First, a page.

Even in the closely knit energy industry they are virtually unknown. On the streets of Geneva, London and Houston they go unrecognized. Yet a handful of executives were oil-industry standouts in 2015. They thrived because of — not despite — plunging crude prices.
From Total SA to Trafigura Group Pte, trading emerged as the industry’s cash cow.
Take Vitol Group BV, the world’s largest independent energy-trading operation. The 50-year-old company reported net profit of $1.6 billion last year — the fourth highest ever, buoyed in part by the strategies employed by the teams headed by Mark Couling, chief oil trader.
Vitol hired one of the world’s largest tankers, the Overseas Laura Lynn — a 380-meter-long vessel (about equal to the Empire State Building laid on its side) capable of carrying 3 million barrels of oil — to store crude offshore of Dubai. Competitors including Glencore Plc prospered by hiring capacity on land from St. Lucia in the Caribbean to Saldanha Bay in South Africa.
Look also at Glencore Plc, the world’s largest commodities trader. While its mining business suffered, Alex Beard, head of oil, saw its energy trading earnings before interest and tax rising to $778 million last year, up 49 percent from 2014. The company profited from “high market volatility, entrenched contango, a decent refinery margin environment and promising returns on tanker freight,” Glencore said.
“A combination of low prices and contango is great for traders,” said Olivier Jakob, managing director of Petromatrix AG, an oil consultant based in Zug, Switzerland. “It is a profitable environment.”
It wasn’t just the independent houses. Although better known for their oil fields, refineries, and petrol stations, BP Plc, Royal Dutch Shell Plc and Total SA are also the world’s biggest oil traders.
While the companies disclose little about their trading performance, BP Chief Financial Officer Brian Gilvary offered a glimpse in February of the 2015 riches. He said that the in-house trading arm enjoyed “one of the highest results we have seen for some time.” Key was Donald Porteous, the departing head of crude oil and a dominant trader in West Texas Intermediate.
In the first quarter of last year alone, BP’s trading profits surged $350 million above what the company considers the “normal” level, Gilvary said. The sum was equal to almost 15 percent of the company’s total quarterly adjusted profit.
Thomas Waymel, the head of Total Trading SA, a Geneva-based unit of the French company, oversaw an increase of almost 8 percent in crude and refined products trading volumes — in the 2015 market, more volumes may have easily translated into higher profits. At Shell, the trading teams lead by Mike Conway, head of Shell’s trading and supply business, contributed healthy profits as the rest of the business suffered under the weight of lower oil and gas prices.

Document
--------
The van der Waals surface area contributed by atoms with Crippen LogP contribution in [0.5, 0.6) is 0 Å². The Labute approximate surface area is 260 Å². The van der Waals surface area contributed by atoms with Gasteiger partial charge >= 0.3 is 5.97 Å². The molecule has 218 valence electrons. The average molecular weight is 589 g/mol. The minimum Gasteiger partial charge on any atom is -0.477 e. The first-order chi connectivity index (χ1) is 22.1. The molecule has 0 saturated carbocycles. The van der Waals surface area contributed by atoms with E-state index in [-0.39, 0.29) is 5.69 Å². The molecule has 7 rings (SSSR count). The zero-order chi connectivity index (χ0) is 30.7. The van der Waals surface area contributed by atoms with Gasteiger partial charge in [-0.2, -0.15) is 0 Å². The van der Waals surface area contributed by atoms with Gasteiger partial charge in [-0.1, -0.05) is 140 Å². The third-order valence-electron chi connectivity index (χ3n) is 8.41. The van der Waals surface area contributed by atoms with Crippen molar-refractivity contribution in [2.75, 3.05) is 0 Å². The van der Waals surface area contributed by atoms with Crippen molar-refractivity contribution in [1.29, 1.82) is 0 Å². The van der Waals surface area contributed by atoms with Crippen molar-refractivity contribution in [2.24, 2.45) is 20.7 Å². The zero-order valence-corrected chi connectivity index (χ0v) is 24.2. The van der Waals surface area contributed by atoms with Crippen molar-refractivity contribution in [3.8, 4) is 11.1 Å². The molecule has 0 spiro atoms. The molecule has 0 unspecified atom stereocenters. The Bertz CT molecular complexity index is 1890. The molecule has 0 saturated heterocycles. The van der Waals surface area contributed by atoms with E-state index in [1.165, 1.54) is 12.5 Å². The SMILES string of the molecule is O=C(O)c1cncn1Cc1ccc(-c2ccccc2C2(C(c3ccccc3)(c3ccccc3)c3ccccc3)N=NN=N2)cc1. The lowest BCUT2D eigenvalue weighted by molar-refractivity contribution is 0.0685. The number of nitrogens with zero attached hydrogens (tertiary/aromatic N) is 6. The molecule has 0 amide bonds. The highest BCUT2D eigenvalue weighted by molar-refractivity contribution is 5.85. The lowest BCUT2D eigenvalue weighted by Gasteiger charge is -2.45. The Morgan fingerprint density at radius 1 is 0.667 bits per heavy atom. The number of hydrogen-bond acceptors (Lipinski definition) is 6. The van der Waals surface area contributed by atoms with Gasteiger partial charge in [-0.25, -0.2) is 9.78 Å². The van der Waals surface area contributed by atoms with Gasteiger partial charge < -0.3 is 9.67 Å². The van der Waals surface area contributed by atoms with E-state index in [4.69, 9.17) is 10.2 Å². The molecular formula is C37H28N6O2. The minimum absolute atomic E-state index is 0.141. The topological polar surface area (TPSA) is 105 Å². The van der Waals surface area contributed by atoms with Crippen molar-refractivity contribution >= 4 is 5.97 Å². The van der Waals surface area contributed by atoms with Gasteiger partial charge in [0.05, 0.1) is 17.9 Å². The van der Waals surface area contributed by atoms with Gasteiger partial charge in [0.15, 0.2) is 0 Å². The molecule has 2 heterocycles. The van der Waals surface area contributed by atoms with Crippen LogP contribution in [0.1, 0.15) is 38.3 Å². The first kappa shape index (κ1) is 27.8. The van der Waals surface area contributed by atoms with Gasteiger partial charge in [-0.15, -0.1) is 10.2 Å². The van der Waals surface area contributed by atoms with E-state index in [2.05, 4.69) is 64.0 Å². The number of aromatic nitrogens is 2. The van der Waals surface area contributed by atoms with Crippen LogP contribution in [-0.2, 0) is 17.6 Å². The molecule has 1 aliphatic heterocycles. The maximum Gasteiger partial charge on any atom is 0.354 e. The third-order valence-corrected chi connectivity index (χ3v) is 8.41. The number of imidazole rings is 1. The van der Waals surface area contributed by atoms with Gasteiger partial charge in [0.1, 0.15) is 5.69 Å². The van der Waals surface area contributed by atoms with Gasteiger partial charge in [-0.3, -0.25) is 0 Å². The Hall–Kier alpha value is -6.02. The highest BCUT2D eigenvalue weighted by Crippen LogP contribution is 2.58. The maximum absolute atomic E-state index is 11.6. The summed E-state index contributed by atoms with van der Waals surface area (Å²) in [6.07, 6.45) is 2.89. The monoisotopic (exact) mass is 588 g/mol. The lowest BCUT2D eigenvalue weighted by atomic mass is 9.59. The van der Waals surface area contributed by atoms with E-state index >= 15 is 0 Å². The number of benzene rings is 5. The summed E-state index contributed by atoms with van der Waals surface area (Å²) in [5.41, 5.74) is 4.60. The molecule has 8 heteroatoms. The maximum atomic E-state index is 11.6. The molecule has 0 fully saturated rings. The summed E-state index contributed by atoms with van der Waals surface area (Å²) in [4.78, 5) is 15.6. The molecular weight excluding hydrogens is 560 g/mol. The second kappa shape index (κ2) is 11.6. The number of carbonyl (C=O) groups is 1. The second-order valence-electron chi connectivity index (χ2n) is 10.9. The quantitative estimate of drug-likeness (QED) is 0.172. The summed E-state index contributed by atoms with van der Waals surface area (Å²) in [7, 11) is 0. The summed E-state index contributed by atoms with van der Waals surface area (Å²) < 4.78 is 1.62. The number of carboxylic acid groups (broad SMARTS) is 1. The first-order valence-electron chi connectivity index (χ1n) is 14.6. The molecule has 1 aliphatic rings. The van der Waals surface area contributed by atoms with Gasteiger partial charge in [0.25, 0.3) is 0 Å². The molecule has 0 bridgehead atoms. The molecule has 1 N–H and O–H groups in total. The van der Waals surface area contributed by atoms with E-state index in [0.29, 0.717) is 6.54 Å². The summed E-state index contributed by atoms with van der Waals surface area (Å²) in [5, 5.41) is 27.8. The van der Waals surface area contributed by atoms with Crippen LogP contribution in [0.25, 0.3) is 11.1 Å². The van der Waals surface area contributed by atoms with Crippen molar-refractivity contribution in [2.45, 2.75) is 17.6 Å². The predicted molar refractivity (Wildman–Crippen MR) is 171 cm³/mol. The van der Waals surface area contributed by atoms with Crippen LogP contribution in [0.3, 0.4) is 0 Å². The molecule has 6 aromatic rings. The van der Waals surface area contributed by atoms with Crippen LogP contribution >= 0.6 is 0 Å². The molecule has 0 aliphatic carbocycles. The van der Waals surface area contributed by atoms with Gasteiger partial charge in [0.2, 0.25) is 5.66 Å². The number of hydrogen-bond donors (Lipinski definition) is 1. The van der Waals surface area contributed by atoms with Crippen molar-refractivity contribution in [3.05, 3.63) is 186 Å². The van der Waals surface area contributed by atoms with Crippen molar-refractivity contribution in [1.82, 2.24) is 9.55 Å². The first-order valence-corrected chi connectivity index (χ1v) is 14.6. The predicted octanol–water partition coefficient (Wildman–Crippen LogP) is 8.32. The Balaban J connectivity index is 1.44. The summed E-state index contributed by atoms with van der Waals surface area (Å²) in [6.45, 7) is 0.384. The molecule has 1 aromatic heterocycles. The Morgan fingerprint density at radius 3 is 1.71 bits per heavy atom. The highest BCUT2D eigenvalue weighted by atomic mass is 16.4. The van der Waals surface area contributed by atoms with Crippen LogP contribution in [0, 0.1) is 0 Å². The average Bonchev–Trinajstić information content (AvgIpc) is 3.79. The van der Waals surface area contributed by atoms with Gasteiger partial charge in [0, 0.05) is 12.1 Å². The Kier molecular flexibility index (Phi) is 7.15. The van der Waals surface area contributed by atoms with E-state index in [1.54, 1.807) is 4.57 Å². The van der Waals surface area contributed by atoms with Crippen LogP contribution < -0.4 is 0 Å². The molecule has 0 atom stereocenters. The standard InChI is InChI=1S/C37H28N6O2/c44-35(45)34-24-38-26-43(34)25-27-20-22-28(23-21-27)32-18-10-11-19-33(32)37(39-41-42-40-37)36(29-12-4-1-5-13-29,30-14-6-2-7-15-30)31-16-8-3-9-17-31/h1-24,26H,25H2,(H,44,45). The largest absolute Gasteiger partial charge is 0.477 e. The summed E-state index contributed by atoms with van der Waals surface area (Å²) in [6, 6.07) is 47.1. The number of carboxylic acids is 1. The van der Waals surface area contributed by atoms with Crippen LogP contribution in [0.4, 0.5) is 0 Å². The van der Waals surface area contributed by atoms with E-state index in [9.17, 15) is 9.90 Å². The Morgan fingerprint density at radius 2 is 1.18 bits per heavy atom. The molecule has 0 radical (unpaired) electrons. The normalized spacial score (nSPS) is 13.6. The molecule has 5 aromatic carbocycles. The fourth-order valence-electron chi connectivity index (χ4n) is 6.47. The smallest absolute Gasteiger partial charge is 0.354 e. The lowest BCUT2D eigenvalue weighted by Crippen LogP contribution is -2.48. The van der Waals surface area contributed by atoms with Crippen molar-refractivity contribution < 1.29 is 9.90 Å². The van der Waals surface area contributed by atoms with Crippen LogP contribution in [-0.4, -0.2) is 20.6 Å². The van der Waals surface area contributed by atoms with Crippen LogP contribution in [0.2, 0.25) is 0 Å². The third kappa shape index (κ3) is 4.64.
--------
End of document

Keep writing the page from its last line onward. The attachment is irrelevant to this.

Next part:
It was at the independent oil trading houses where the good times were most visible.
At Singapore-based Trafigura, the oil-trading team lead by Jose Laroca had its best year ever. Their gross profit soared 50 percent to $1.7 billion in the year through September. Other top traders there include Ben Luckock, global head of crude, and Rob Gillon, global head of middle distillates.
At Mercuria Energy Group Ltd., global head of oil trading Kurt Chapman — a Harvard University economics graduate and former U.S. Marine — had his best year since 2009, according to a person with knowledge the situation. Overseeing a team of about 10 people in Geneva and colleagues positioned across the globe, Chapman profited from storage opportunities and price volatility, particularly in North Sea oil, they said.
Gunvor Group, where Jose Orti is head of crude oil trading, reported its best ever year, boosted by asset sales. But underlying trading and refining profits were also strong, up 10 percent from 2014. “Gunvor had a number of desks that did very well in 2015, in addition to refining and other areas,” said Seth Pietras, a Gunvor spokesman in Geneva.
Jeff Frase and Mitch Rubinstein at Noble Group oversaw a banner year in oil and energy trading from the U.S. — a rare bright spot for Asia’s largest commodity trader, which spent much of the year reeling from allegations of aggressive accounting as well as dismal results from its coal and metals-trading units.
As always, though, each trader began 2016 with a blank slate and this year may prove more challenging. Contango, for example, is diminishing. Source